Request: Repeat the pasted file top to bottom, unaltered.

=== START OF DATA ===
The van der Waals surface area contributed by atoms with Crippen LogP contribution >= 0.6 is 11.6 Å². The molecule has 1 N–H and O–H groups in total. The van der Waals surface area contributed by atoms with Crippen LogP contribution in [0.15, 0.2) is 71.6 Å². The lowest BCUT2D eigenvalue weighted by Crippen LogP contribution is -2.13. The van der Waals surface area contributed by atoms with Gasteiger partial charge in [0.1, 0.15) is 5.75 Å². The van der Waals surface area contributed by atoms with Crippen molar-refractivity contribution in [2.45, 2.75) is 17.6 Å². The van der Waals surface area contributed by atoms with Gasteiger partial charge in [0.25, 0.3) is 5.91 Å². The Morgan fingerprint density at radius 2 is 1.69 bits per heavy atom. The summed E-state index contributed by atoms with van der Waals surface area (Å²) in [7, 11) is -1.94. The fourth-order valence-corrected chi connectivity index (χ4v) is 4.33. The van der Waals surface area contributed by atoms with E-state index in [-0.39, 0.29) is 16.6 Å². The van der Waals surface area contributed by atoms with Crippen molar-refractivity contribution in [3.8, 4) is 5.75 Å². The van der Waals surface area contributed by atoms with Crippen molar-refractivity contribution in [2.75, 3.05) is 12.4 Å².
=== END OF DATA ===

The van der Waals surface area contributed by atoms with Crippen LogP contribution >= 0.6 is 11.6 Å². The molecule has 1 N–H and O–H groups in total. The van der Waals surface area contributed by atoms with Crippen LogP contribution in [0.15, 0.2) is 71.6 Å². The lowest BCUT2D eigenvalue weighted by Crippen LogP contribution is -2.13. The van der Waals surface area contributed by atoms with Gasteiger partial charge in [0.1, 0.15) is 5.75 Å². The van der Waals surface area contributed by atoms with Crippen molar-refractivity contribution in [2.45, 2.75) is 17.6 Å². The van der Waals surface area contributed by atoms with Gasteiger partial charge in [0.25, 0.3) is 5.91 Å². The Morgan fingerprint density at radius 2 is 1.69 bits per heavy atom. The summed E-state index contributed by atoms with van der Waals surface area (Å²) in [7, 11) is -1.94. The fourth-order valence-corrected chi connectivity index (χ4v) is 4.33. The van der Waals surface area contributed by atoms with E-state index in [-0.39, 0.29) is 16.6 Å². The van der Waals surface area contributed by atoms with Crippen molar-refractivity contribution in [3.8, 4) is 5.75 Å². The van der Waals surface area contributed by atoms with Crippen molar-refractivity contribution in [2.75, 3.05) is 12.4 Å².